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Portfolio diversification and publishing - ZiMAD on the varied paths to success in mobile gaming

Magic Jigsaw Puzzle developer ZiMAD discusses how to assess risk, value a game, and make smart decisions.
Portfolio diversification and publishing -  ZiMAD on the varied paths to success in mobile gaming

It’s easier than ever before to bring a game to the market, with a variety of paths available to developers, but publishing remains an attractive prospect. Whilst the developer can earn a higher percentage of the revenue by self-publishing, a publisher can help bring a game to a wider audience and new territories.

However, the primary goal of a publisher is to earn money, and as such many factors come into play,such as genre, marketability and existing success. In this guest post, American developer and publisher ZiMAD discusses its approach to publishing a game, or acquiring the company outright, and what it looks for when making a decision.

ZiMAD has been successfully creating mobile games for over 13 years, and has gained impressive expertise in puzzles and board games. Still, the stable development and functioning of any business requires thinking outside the box, especially during economic turbulence and in the context of new rules constantly introduced by the stores. This is exactly why portfolio diversification should be your focus. The more products of different genres and various traffic and monetisation sources you have, the better.

Apart from our own existing and new products (the long-awaited Jigsaw Puzzle Villa has been recently released), the company is actively looking for more interesting products to acquire or publish, as we do have the necessary experience in this.

Why Studios Sell or Buy Games

Companies buy games for all sorts of reasons, including the most unobvious ones, like sprucing up the reports for stakeholders. As for us, we’re looking for projects with the untapped capacity to bring their revenue to another level. So our game estimation is mainly the analysis of the possible monetary flows and risks of not getting the expected revenue.

For developers, selling a game is an opportunity to get rid of a non-core asset or a chance to get access to the resources that can be used in a more promising direction or genre. Cases can be very different: some decide to focus on a certain genre and sell a very successful game portfolio that doesn’t fit into the new scope of interests. Sometimes, partners split ways and part their business. Some consider the revenue of their game to be insignificant. When you have five games that bring you millions of dollars monthly and one game that brings less than a hundred thousand (but still requires attention and support), selling the latter at a fair price seems reasonable.

Working with a ready-made project saves the buyer’s time. Suppose you need a profitable game in the Merge genre. Creating one from scratch would take from six to twelve months, and there’s no guarantee that the concept would be successful. Consider the rapid changes in the market—even a good business idea might become outdated by the time of release. Taking all the risks into account, it’s better not to wait and purchase a ready-made project if you have such an opportunity or provide budgeting and marketing services, sharing and boosting the developer’s success.

Primary Selection

We receive dozens of projects per month, and for each of them, the developers are ready to provide multipage documents with detailed analytics. Understanding the context and analysing the metrics usually requires several days to a week, so there’s obviously a need for some kind of a primary selection that would sort out the projects and divide them into the ones we like and the ones that don’t fit into our agenda.

The main principle of the selection is the synergy of the portfolio that enables us to considerably increase the overall return on the project investments through cross promo and repeating the successful cases in marketing and monetisation.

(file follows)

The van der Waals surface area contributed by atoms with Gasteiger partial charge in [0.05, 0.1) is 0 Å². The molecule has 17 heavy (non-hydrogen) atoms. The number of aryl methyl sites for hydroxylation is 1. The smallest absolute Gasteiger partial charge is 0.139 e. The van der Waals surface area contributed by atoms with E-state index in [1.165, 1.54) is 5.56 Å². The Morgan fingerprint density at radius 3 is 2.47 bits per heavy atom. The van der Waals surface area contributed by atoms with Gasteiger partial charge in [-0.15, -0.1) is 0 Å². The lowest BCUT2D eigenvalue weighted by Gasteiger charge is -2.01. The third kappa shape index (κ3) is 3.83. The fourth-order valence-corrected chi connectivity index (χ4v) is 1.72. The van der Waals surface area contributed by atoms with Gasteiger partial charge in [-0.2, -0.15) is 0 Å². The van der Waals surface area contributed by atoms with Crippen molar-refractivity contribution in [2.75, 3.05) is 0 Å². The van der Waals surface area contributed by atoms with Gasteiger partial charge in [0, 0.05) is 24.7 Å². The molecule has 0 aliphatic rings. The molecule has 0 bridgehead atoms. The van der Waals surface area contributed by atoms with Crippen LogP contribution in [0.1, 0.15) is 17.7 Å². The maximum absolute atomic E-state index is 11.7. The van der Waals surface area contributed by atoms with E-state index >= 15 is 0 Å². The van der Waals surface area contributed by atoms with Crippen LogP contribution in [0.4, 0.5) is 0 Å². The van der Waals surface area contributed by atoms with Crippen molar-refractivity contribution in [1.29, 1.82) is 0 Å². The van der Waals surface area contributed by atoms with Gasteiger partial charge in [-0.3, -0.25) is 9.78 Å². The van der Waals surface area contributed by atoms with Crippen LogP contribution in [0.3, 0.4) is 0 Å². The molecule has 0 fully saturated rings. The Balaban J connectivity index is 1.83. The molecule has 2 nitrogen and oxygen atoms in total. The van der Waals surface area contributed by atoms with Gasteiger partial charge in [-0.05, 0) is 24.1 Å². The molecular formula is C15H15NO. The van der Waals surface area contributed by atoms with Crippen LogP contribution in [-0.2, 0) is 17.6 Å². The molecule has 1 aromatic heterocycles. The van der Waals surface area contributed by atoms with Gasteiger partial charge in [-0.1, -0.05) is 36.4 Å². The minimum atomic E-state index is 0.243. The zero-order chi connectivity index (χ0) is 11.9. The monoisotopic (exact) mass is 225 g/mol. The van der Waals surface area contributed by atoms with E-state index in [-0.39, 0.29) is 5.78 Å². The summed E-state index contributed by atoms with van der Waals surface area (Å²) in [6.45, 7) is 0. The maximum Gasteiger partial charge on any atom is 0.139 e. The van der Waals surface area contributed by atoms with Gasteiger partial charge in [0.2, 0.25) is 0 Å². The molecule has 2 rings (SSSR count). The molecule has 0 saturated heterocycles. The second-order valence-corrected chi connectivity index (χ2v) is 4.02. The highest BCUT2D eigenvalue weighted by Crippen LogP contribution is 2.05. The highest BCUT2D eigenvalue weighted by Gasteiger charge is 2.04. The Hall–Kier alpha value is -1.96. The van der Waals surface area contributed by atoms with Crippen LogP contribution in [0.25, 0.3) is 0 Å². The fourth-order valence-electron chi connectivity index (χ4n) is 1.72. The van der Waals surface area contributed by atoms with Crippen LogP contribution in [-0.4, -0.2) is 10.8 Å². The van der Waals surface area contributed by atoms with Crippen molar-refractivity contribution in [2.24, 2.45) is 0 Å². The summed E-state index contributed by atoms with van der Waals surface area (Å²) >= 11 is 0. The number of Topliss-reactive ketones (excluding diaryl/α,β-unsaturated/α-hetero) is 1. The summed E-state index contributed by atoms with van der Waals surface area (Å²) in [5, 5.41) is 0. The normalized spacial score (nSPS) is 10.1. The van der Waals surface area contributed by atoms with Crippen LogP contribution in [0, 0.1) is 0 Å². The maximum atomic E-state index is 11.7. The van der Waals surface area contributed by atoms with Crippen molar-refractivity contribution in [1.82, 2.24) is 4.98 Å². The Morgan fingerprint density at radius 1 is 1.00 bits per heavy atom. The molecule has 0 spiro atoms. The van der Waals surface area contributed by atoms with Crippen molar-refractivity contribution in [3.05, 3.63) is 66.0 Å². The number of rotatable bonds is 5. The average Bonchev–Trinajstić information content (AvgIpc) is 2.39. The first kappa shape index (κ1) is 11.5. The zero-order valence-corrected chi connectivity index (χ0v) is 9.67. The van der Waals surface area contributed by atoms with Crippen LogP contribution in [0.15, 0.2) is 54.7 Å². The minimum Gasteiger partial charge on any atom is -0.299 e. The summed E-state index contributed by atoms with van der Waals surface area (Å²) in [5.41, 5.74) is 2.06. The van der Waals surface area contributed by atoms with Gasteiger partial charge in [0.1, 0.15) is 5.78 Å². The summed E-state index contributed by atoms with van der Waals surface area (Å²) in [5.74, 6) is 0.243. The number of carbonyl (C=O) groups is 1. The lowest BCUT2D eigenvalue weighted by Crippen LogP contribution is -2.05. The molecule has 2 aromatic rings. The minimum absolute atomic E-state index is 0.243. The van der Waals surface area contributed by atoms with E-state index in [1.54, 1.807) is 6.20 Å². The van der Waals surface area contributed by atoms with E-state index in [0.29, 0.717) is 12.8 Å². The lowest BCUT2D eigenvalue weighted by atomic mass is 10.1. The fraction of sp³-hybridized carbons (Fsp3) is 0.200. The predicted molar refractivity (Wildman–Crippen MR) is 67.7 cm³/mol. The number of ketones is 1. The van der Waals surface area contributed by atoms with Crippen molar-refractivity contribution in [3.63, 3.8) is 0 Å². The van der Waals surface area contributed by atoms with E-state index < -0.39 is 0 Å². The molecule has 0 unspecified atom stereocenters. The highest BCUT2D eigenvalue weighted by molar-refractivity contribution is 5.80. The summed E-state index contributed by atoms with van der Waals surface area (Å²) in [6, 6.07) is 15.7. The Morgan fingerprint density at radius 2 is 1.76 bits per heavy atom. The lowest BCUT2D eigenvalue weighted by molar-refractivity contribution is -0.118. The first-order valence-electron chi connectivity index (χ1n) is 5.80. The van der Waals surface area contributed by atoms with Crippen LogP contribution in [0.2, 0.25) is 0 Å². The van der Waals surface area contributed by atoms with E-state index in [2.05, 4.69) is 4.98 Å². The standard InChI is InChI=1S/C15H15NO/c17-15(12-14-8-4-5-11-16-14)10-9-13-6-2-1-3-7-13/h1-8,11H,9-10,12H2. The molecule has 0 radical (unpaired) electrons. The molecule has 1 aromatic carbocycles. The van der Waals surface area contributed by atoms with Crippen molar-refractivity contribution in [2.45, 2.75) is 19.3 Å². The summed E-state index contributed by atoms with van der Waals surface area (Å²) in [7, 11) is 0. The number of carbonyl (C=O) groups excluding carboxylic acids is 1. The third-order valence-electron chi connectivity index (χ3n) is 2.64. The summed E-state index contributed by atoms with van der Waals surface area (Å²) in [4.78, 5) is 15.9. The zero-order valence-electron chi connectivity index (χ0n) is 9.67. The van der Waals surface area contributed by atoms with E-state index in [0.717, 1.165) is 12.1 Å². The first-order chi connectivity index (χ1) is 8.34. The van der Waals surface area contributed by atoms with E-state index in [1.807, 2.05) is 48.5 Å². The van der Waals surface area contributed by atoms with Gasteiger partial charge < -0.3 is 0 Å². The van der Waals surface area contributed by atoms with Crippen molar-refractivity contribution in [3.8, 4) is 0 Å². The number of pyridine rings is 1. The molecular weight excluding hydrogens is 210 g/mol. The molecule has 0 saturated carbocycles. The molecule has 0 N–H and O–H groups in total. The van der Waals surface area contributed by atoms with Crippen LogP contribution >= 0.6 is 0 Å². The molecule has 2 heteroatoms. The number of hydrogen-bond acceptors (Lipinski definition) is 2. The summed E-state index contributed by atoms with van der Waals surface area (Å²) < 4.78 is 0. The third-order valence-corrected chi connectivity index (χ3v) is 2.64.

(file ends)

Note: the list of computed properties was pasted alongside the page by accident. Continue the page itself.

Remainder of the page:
Our audience is quite mature, and its significant share is women, so for better synergy, we look for projects aimed at similar users. People should like the game, which can be confirmed by the user stickiness, session duration, retention rate, and positive feedback. We analyse the similarity of the audiences’ interests with analytics services and compare the players’ possible motivations.

It’s important for the genre to be up-to-date. The market is oversaturated with classic match-3 games, and now even some of the market leaders have to rework their games to stay on track. However, as we see from the surge of offers we receive from developers, indie studios tend to underestimate the difficulty of entering such hard-to-reach genres as Match-3 or Hidden Object and continue trying their luck.

Estimation Approaches

After the primary selection is done, a more complicated stage begins—an attempt to understand the possible potential of the project and estimate its cost. Whoever sets the price, they should make sure it’s transparent and reasonable.
There are three basic approaches to product cost estimation:

  • Based on expenditures: trying to calculate how much the creation from scratch will cost
  • Comparison: applies to cases when there are examples of similar deals with metrics and prices available (metrics can be adjusted)
  • Revenue estimation

Even though we use all three approaches, the revenue estimation is the main one for us.

Estimation of Newly-made Games

The most difficult thing is to estimate a game with no long-term metrics. It’s much easier when there’s a high level of organic installs and high revenue (for example, a year after the release, a project has over 200,000 installs per month and considerable ARPU of, let’s say, four dollars in the US), meaning you have a high degree of certainty. At the same time, you can’t really hope to get a good discount for such a project. And visa versa—the higher the uncertainty, the lower the price..

There’s a great story when a finance professor at MIT held an auction for the students. The lot was a small box, but nobody knew what was in it. Five minutes after the start of the auction, the price was $45, and that was the final bet. When the winner opened the box, they found an iPod there (they were still popular at the time). The student didn’t know about the gadget, so his bet was risky. And it was worth it. Had the students known about the content of the box, the bets would have been much higher.

Any game that comes to us through the M&A department is that box that can contain an iPod if we’re lucky enough

Multipliers Can Be Confusing

The estimation of established games can be tricky, too. Here’s a real example: